In terms of characterization, there are some characters that don’t get a lot of growth (the big bad villain being one of them surprisingly enough), but for the most part, everyone else is fairly memorable. There’s of course, the Martian Manhunter himself — whose dread and horror we share as his dark past begins catching up to him; the upbeat and biscuit obsessed figure known as Mr. Biscuit, who is very strange but also rather friendly; an FBI agent named Wessel, who acts as an everyman character and is constantly in over his head and continues to play this part even after he figures out who he really is. The weakest characters are Leo, who just remains a static, extremely untrustworthy individual from start to finish and the villain that pops up around the third issue — he’s set up as this major force and foe to be reckoned with, but he doesn’t appear much after the initial introduction sadly.

The artwork for this book overall is great. Most of it is drawn by Eddy Barrows (first artist for the New 52’s Nightwing comic) with one or two others helping out, like Diogenes Neves. While Neves and any other backups are nice, Barrows steals the show easily with his fantastic line work. The characters are fantastic and distinct looking, particularly in their designs and body language. The detail and emphasis put into every little bit of background, scenery, and depiction of horror is wonderful as well. Speaking of which, the sci-fi horror elements are incredible and very effective. You can really sense the dread and total alien-like nature of the imagery, from Mr. Biscuit’s introduction to the huge monstrosity that chases the ambulance in the middle of the volume. It’s frightening and stunning, but beautifully depicted in how nasty it all is. I really hope Barrows gets to draw more issues of the series before its end.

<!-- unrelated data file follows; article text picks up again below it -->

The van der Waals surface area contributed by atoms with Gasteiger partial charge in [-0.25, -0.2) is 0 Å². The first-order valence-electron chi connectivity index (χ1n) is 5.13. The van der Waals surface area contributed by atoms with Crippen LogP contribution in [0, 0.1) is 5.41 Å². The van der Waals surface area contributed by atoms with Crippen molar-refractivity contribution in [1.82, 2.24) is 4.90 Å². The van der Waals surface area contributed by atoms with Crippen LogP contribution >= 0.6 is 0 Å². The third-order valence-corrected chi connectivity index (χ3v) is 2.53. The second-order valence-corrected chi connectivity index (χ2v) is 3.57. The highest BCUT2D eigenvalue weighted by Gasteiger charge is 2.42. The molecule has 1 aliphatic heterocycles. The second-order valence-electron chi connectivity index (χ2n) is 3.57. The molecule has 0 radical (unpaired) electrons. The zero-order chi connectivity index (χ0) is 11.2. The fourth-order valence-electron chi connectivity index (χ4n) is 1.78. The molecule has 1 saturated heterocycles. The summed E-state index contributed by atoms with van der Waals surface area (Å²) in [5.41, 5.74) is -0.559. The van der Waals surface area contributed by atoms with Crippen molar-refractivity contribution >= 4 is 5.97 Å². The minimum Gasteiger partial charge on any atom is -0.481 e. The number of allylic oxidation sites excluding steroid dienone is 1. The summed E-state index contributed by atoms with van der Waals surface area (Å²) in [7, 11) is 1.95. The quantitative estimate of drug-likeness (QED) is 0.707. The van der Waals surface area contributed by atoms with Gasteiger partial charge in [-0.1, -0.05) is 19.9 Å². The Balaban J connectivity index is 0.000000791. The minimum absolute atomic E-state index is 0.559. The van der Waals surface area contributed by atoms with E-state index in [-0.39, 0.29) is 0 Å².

Is It Good?

Martian Manhunter Vol. 1: The Epiphany is a good science fiction/horror story with a few flaws that drag it down. Ignoring Williams’ polarizing approach to the main character, the plot suffers from storytelling problems and pacing. However, the story itself is very engaging with its creepy and suspenseful story, great twists and enjoyable set of characters as our leads and supporting cast. Plus, the artwork really sells the sci-fi horror aspect of this book incredibly well. If you’re looking for something other than your usual superhero fare, Martian Manhunter is worth a shot.

Join the AIPT Patreon

Want to take our relationship to the next level? Become a patron today to gain access to exclusive perks, such as:

  • ❌ Remove all ads on the website
  • 💬 Join our Discord community, where we chat about the latest news and releases from everything we cover on AIPT
  • 📗 Access to our monthly book club
  • 📦 Get a physical trade paperback shipped to you every month
  • 💥 And more!
Sign up today

In Case You Missed It

Sick and disturbed: Daniel Hillyard and Doug Wagner unpack new series 'Plush' Sick and disturbed: Daniel Hillyard and Doug Wagner unpack new series 'Plush'

Sick and disturbed: Daniel Hillyard and Doug Wagner unpack new series ‘Plush’

Comic Books

DC Comics Preview: Batman #130 DC Comics Preview: Batman #130

DC Comics Preview: Batman #130

Comic Books

Captain Marvel #43 Captain Marvel #43

‘Captain Marvel’ #43 reunites Carol with the X-Men

Comic Books

DC Preview: The New Golden Age #1 DC Preview: The New Golden Age #1

DC Preview: The New Golden Age #1

Comic Books

Newsletter Signup